Python's Magic Methods: Leverage Their Power in Your Classes :

Python's Magic Methods: Leverage Their Power in Your Classes
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As a Python developer who wants to harness the power of object-oriented programming, you’ll love to learn how to customize your classes using special methods, also known as magic methods or dunder methods. A special method is a method whose name starts and ends with a double underscore. These methods have special meanings for Python.

Python automatically calls magic methods as a response to certain operations, such as instantiation, sequence indexing, attribute managing, and much more. Magic methods support core object-oriented features in Python, so learning about them is fundamental for you as a Python programmer.

In this tutorial, you’ll:

  • Learn what Python’s special or magic methods are
  • Understand the magic behind magic methods in Python
  • Customize different behaviors of your custom classes with special methods

To get the most out of this tutorial, you should be familiar with general Python programming. More importantly, you should know the basics of object-oriented programming and classes in Python.

Getting to Know Python’s Magic or Special Methods

In Python, special methods are also called magic methods, or dunder methods. This latter terminology, dunder, refers to a particular naming convention that Python uses to name its special methods and attributes. The convention is to use double leading and trailing underscores in the name at hand, so it looks like .__method__().

The double underscores flag these methods as core to some Python features. They help avoid name collisions with your own methods and attributes. Some popular and well-known magic methods include the following:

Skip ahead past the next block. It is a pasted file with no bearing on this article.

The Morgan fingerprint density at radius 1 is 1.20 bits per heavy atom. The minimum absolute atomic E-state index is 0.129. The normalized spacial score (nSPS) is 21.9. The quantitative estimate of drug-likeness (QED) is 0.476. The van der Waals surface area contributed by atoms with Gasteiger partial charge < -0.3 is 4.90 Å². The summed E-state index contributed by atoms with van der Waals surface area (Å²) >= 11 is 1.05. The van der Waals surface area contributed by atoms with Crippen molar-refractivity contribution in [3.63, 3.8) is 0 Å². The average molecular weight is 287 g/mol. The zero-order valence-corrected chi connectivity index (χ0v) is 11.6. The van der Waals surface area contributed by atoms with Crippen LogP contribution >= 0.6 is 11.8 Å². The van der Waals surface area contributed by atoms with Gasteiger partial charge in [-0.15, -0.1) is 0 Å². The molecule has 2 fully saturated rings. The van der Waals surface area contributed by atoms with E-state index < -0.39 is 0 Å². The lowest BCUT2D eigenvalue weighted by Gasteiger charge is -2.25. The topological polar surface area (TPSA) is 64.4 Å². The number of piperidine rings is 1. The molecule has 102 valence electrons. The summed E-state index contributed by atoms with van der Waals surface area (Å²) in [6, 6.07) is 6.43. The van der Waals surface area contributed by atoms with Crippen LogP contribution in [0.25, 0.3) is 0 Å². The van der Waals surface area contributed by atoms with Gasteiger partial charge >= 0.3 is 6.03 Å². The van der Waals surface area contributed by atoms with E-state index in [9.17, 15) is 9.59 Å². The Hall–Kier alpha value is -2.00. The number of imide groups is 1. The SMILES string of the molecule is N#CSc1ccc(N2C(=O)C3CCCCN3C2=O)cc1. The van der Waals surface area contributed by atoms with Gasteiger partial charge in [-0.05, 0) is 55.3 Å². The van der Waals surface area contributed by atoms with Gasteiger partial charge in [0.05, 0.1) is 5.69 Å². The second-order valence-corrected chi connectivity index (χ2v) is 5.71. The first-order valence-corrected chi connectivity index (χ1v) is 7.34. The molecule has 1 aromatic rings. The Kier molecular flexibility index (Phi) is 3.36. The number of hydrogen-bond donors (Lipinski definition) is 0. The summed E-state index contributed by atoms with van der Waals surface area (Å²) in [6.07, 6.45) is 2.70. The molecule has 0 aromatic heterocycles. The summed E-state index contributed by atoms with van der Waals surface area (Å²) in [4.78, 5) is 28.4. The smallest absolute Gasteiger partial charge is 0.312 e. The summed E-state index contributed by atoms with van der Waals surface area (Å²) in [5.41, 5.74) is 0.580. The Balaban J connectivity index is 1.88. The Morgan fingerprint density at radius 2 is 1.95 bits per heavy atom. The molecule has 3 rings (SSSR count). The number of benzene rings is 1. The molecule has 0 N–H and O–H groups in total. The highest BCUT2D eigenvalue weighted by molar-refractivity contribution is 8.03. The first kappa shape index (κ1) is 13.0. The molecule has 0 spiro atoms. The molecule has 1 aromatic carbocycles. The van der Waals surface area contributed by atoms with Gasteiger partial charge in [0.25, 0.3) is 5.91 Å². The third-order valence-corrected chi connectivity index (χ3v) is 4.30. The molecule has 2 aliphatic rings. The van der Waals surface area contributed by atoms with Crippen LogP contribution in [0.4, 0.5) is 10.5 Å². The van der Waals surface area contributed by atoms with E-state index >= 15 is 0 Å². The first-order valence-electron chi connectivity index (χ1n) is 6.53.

Special Method Description
.__init__() Provides an initializer in Python classes
.__str__() and .__repr__() Provide string representations for objects
.__call__() Makes the instances of a class callable
.__len__() Supports the len() function

This is just a tiny sample of all the special methods that Python has. All these methods support specific features that are core to Python and its object-oriented infrastructure.

Here’s how the Python documentation defines the term special methods:

A method that is called implicitly by Python to execute a certain operation on a type, such as addition. Such methods have names starting and ending with double underscores. (Source)

There’s an important detail to highlight in this definition. Python implicitly calls special methods to execute certain operations in your code. For example, when you run the addition 5 + 2 in a REPL session, Python internally runs the following code under the hood:

>>> (5).__add__(2)

The .__add__() special method of integer numbers supports the addition that you typically run as 5 + 2.

Reading between the lines, you’ll realize that even though you can directly call special methods, they’re not intended for direct use. You shouldn’t call them directly in your code. Instead, you should rely on Python to call them automatically in response to a given operation.

Magic methods exist for many purposes. All the available magic methods support built-in features and play specific roles in the language. For example, built-in types such as lists, strings, and dictionaries implement most of their core functionality using magic methods. In your custom classes, you can use magic methods to make callable objects, define how objects are compared, tweak how you create objects, and more.

Note that because magic methods have special meaning for Python itself, you should avoid naming custom methods using leading and trailing double underscores. Your custom method won’t trigger any Python action if its name doesn’t match any official special method names, but it’ll certainly confuse other programmers. New dunder names may also be introduced in future versions of Python.

Magic methods are core to Python’s data model and are a fundamental part of object-oriented programming in Python. In the following sections, you’ll learn about some of the most commonly used special methods. They’ll help you write better object-oriented code in your day-to-day programming adventure.

Controlling the Object Creation Process

When creating custom classes in Python, probably the first and most common method that you implement is .__init__(). This method works as an initializer because it allows you to provide initial values to any instance attributes that you define in your classes.

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January 03, 2024 at 07:30PM
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